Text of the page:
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The big shareholder groups in First Internet Bancorp (NASDAQ:INBK) have power over the company. Generally speaking, as a company grows, institutions will increase their ownership. Conversely, insiders often decrease their ownership over time. I quite like to see at least a little bit of insider ownership. As Charlie Munger said 'Show me the incentive and I will show you the outcome.
First Internet Bancorp is a smaller company with a market capitalization of US$489m, so it may still be flying under the radar of many institutional investors. In the chart below, we can see that institutional investors have bought into the company. Let's take a closer look to see what the different types of shareholders can tell us about First Internet Bancorp.
What Does The Institutional Ownership Tell Us About First Internet Bancorp?
Many institutions measure their performance against an index that approximates the local market. So they usually pay more attention to companies that are included in major indices.
First Internet Bancorp already has institutions on the share registry. Indeed, they own a respectable stake in the company. This implies the analysts working for those institutions have looked at the stock and they like it. But just like anyone else, they could be wrong. When multiple institutions own a stock, there's always a risk that they are in a 'crowded trade'. When such a trade goes wrong, multiple parties may compete to sell stock fast. This risk is higher in a company without a history of growth. You can see First Internet Bancorp's historic earnings and revenue below, but keep in mind there's always more to the story.
Since institutional investors own more than half the issued stock, the board will likely have to pay attention to their preferences. It would appear that 6.4% of First Internet Bancorp shares are controlled by hedge funds. That catches my attention because hedge funds sometimes try to influence management, or bring about changes that will create near term value for shareholders. Stieven Capital Advisors, L.P. is currently the company's largest shareholder with 6.4% of shares outstanding. Meanwhile, the second and third largest shareholders, hold 6.2% and 5.9%, of the shares outstanding, respectively. Furthermore, CEO David Becker is the owner of 3.5% of the company's shares.
A closer look at our ownership figures suggests that the top 15 shareholders have a combined ownership of 50% implying that no single shareholder has a majority.
While studying institutional ownership for a company can add value to your research, it is also a good practice to research analyst recommendations to get a deeper understand of a stock's expected performance. There are plenty of analysts covering the stock, so it might be worth seeing what they are forecasting, too.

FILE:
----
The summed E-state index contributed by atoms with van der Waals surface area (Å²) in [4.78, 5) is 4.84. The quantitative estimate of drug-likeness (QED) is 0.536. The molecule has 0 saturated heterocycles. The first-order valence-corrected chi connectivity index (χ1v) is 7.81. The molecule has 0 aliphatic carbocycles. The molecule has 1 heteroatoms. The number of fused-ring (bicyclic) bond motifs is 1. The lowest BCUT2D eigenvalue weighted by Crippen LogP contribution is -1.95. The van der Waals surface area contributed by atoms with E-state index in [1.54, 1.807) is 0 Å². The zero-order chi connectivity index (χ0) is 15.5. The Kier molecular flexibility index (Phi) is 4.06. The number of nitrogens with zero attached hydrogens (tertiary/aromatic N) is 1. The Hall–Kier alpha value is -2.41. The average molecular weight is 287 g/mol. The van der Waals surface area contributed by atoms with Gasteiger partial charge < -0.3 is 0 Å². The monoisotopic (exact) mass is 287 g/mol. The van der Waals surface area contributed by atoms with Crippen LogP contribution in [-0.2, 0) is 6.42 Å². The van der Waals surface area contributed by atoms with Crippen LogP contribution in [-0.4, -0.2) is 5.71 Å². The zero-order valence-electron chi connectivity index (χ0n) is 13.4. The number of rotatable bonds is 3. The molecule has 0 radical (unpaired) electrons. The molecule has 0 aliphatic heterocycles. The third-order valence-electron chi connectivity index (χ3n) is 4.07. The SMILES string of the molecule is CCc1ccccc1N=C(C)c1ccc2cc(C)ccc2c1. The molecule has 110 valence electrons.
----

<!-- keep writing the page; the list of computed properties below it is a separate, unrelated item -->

Insider Ownership Of First Internet Bancorp
The definition of an insider can differ slightly between different countries, but members of the board of directors always count. Company management run the business, but the CEO will answer to the board, even if he or she is a member of it.
I generally consider insider ownership to be a good thing. However, on some occasions it makes it more difficult for other shareholders to hold the board accountable for decisions.
Our most recent data indicates that insiders own some shares in First Internet Bancorp. As individuals, the insiders collectively own US$33m worth of the US$489m company. This shows at least some alignment. You can click here to see if those insiders have been buying or selling.
General Public Ownership
The general public, who are usually individual investors, hold a 22% stake in First Internet Bancorp. While this group can't necessarily call the shots, it can certainly have a real influence on how the company is run.
While it is well worth considering the different groups that own a company, there are other factors that are even more important.
I always like to check for a history of revenue growth. You can too, by accessing this free chart of historic revenue and earnings in this detailed graph.
If you would prefer discover what analysts are predicting in terms of future growth, do not miss this free report on analyst forecasts.
NB: Figures in this article are calculated using data from the last twelve months, which refer to the 12-month period ending on the last date of the month the financial statement is dated. This may not be consistent with full year annual report figures.
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This article by Simply Wall St is general in nature. We provide commentary based on historical data and analyst forecasts only using an unbiased methodology and our articles are not intended to be financial advice. It does not constitute a recommendation to buy or sell any stock, and does not take account of your objectives, or your financial situation. We aim to bring you long-term focused analysis driven by fundamental data. Note that our analysis may not factor in the latest price-sensitive company announcements or qualitative material. Simply Wall St has no position in any stocks mentioned.